Bloomberg

This story Administrator ready to work first appeared on Nanjing Night Net.

Shining light on disability

DAZZLING DISPLAY: Leapfrog CEO Bruce Mulligan and Leapfrog Chairperson Liz Nicol join local V8 Supercar driver Aaren Russell at the official opening of the Carrington Grain Silo lights display.The Newcastle Harbour night sky now looks even more spectacular as the Carrington Grain Silos shines iridescent blue and orange, representing equality, harmony, accessibility and diversity in celebration of the upcoming International Day of People with Disability on December 2.
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Local disability services provider Leapfrog Ability and GrainCorp have teamed together again to create the display, in a unanimous show of support for people living with disability.

“There are an enormous number of people and organisations across the Hunter who stand firmly behind the principles of equity and accessibility,” Leapfrog CEO Bruce Mulligan said.

“The Carrington light display is about opening up conversations around how we, as individuals and as a community, can embrace our fellow members living with disability with dignity and respect.”

And there was no better opportunity than last Wednesday night to flick the light switch as Newcastle buzzed with excitement in the lead-up to theV8 Supercars Newcastle 500.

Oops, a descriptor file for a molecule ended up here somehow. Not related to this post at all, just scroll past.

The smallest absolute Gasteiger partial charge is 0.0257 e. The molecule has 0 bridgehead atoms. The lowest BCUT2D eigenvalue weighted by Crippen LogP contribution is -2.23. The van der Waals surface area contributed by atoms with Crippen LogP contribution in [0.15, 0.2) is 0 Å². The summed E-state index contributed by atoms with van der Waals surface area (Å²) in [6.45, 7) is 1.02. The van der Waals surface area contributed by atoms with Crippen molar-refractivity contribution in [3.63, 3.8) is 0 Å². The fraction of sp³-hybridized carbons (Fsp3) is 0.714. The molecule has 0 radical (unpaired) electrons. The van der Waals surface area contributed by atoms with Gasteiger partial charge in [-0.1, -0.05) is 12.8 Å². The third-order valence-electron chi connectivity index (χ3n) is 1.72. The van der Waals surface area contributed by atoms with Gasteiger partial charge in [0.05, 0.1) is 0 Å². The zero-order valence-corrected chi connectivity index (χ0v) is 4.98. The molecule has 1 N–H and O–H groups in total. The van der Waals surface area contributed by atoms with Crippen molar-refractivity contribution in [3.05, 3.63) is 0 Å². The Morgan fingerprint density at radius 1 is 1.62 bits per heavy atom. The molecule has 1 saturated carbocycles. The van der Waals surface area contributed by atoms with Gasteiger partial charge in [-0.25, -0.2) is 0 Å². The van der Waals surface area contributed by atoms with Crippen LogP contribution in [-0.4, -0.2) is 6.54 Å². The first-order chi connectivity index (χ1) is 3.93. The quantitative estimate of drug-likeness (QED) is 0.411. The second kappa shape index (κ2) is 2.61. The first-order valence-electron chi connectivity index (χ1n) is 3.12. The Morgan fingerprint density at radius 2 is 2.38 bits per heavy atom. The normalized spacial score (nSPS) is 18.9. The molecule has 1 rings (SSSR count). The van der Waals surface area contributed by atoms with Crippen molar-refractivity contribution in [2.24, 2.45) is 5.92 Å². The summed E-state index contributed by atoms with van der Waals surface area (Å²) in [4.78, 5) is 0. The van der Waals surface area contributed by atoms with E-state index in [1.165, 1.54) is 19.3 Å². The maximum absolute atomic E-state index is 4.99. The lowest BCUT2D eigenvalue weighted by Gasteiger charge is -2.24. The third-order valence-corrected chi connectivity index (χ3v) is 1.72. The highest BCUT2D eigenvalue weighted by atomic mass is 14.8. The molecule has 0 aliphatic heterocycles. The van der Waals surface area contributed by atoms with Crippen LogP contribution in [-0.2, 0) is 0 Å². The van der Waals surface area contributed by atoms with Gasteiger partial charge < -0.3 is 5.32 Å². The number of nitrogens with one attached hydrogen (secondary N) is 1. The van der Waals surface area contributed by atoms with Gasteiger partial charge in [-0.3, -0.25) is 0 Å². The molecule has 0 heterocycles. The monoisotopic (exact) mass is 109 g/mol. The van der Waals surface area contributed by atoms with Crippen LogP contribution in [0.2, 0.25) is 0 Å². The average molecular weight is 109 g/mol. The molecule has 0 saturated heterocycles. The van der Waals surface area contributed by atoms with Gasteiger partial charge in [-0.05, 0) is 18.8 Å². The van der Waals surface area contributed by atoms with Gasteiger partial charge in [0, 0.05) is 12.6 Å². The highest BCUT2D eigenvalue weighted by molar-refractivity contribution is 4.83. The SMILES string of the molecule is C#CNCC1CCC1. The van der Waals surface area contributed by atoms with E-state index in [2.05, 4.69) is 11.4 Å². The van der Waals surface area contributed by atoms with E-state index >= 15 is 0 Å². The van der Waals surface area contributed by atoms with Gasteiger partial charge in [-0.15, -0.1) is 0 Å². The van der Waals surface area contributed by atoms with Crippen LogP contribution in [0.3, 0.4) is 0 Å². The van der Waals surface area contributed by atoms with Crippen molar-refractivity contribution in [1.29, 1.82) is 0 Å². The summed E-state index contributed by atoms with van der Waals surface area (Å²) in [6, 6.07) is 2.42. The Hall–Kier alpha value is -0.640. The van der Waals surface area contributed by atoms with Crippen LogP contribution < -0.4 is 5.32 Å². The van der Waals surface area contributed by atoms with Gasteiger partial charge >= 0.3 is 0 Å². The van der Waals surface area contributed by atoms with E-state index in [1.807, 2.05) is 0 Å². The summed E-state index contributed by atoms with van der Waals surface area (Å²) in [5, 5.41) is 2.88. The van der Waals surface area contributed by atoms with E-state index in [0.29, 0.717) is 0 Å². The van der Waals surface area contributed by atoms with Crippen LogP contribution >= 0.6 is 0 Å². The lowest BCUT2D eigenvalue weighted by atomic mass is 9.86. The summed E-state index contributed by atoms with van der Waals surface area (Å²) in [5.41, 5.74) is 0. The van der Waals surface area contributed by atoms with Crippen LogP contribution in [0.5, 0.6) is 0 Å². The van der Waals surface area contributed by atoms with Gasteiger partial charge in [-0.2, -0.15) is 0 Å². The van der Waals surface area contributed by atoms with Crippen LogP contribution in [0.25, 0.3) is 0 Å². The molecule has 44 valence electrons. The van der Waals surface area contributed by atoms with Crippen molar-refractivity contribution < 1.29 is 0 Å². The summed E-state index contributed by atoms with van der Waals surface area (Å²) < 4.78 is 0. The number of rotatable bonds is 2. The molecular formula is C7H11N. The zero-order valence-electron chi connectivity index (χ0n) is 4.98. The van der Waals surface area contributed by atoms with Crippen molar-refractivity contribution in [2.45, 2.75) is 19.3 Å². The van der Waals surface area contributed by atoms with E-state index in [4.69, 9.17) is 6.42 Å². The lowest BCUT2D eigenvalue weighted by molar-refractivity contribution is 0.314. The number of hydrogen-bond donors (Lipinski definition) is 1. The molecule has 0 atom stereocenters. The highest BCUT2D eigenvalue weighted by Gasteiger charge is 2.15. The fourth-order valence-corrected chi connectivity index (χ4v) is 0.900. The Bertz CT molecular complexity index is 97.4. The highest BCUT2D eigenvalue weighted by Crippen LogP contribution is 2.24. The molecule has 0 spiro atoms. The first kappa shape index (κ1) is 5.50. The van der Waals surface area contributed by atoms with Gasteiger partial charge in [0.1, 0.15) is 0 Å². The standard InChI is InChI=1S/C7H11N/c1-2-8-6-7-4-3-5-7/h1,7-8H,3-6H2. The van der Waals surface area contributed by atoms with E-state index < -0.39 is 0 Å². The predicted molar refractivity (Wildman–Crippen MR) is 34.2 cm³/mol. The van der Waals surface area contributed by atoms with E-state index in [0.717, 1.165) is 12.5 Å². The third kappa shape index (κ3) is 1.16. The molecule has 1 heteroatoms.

Supercar racing identity and proud Novocastrian Aaren Russell took time out of his hectic pre-race schedule to attend the lighting, bringing further attention to this important Day celebrated internationally as a means to increase public awareness, understanding and acceptance of people with disability, and celebrate the achievements and contributions of people with disability.

Such being the story behind the co-owner of the team Aaren now races for, Lucas Dumbrell Motorsport.

Former racer Lucas Dumbrell remains the youngest team owner in the V8 Supercar Championship Series.

At the tender age of 19, he made history and established the team after an accident in a Formula Ford at Oran Park in late 2008 left him a quadriplegic and stripped him of his lifelong dream of competing in V8 Supercars as a driver. Lucas Dumbrell Motorsport raced two Holdens last weekend.

International Day of People with Disability is December 2. The Carrington Grain Silos can be seen from many vantage points along the Newcastle Harbour and will remain lit until December 7.

Wild weather on the way for the Hunter

Wild weather on the way for the Hunter Friday Morning at Salamander Bay”Wanaka Tree”Photographer: Merakiartvan
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WEATHER: Sunny days are done for a little while. Picture: Emily Stoddart

Picture: Lynne Brunner

WEATHER: Sunny days are done for a little while. Picture: Emily Stoddart

Picture: Lynne BrunnerPicture: Lynne Brunner

WEATHER: Sunny days are done for a little while. Picture: Emily Stoddart

WEATHER: Sunny days are done for a little while. Picture: Emily Stoddart

WEATHER: Sunny days are done for a little while. Picture: Emily Stoddart

WEATHER: Sunny days are done for a little while. Picture: Emily Stoddart

WEATHER: Sunny days are done for a little while. Picture: Emily Stoddart